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Last Word: An Immigrant's World

In her recently published fictionalized memoir (names were changed), Rosary Scacciaferro Gilheany ’49 recalls her mother, Josephine Motta, who graduated Barnard in 1924 with a chemistry major and dreamed of being a doctor like her Sicilian-immigrant father. Gilheany also comments on medical issues and attitudes facing women that were addressed by Josephine’s father at the turn of the previous century. Below, excerpts from A Tale of Two Families: Sicily to New York City in the 1900s begins with a description of Josephine’s life just after the death of her mother.

There were a few blocks to walk from the subway to the [Clark School of Concentration], a private preparatory school designed to get students through quickly. The curriculum was very individualized. Josephine was 19 years old and should have been in her second year of university, but her home duties had held her back. She hoped it would only be two years before she would be admitted to the university. It was difficult resuming her studies, especially since she had to manage her father’s household, too.

The mourning period would go on for the remainder of the year. Josephine was still wearing black including the stockings. The Italians and other southern Europeans were especially strict, but wearing mourning clothes was fairly common even among the “Americans” in the upper classes. Josephine had been given special permission by her father to resume her piano lessons...her father missed the sound of music in the house.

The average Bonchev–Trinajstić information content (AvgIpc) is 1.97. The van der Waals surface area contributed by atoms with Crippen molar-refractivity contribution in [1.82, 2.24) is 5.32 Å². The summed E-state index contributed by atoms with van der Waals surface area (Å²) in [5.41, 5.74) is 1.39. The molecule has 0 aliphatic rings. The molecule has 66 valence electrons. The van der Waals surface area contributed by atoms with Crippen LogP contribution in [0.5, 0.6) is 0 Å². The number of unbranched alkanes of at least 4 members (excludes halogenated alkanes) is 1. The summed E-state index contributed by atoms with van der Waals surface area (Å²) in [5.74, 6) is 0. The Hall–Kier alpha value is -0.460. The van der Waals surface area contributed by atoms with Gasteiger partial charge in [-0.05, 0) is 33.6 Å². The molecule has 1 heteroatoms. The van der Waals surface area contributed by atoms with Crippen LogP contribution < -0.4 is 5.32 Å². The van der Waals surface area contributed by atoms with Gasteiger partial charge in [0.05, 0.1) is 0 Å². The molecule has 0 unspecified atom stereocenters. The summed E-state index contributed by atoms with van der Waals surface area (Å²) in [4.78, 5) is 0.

He had to give up his Sunday afternoons with visitors in the music room, and, of course, gave up going to the opera.

[At the school], Josephine walked nimbly down the hall to her classroom. There was only one other student at her grade level, a red-haired young man. Papa would be upset if he saw that she had a male classmate. “Hi, Jo, did you do your homework? Those math problems were hard!”

“My father helped me and explained them to me. I need math for the chemistry I’ve got to take if I want to go into medicine.” 

In the meantime, Dr. Motta was looking...at the health problems around him. He was concerned about the rate of infant mortality among the immigrant population. There had been an interesting study about babies who were breast fed, reporting that they did not contract tuberculosis. Also, when babies were breast fed, they were unlikely to have diarrhea—a major cause of infant deaths....

Another issue of interest to the doctor was the current ideological conflict between the city’s American “society” doctors, led by those in New York City, and the country physicians who were in the rest of the United States. The city doctors wanted to limit the practice of midwifery because they said there were more deaths among both the mothers and infants when only midwives attended births, a safety issue. Others in the general public thought that physicians did not want to lose patient fees to competition, and it was rumored that, “doctors could not stand the idea of being ‘equal’ with midwives (credentialed or not), possibly even being bossed around by them.”

Practically speaking, there were so many babies being born that there were not enough physicians to go around. Midwives were necessary. The immigrant physicians, Dr. Joseph among them, supported midwives being licensed....

The doctor had invited some of his colleagues to his house for dinner and a discussion afterwards about these issues and the possibility of more research within their group. It should be an interesting evening whether or not it lead to further research projects. He wondered if Josephine would want to sit in on the discussion since she was interested in medicine. Actually, he had discussed all these health problems with her. But it would not be a good idea to include her. The conversation might go beyond her, and his colleagues would not accept her being there, both because of her youth and her gender. How ridiculous!

Josephine thought so, too....

-Illustration by Veronica Grech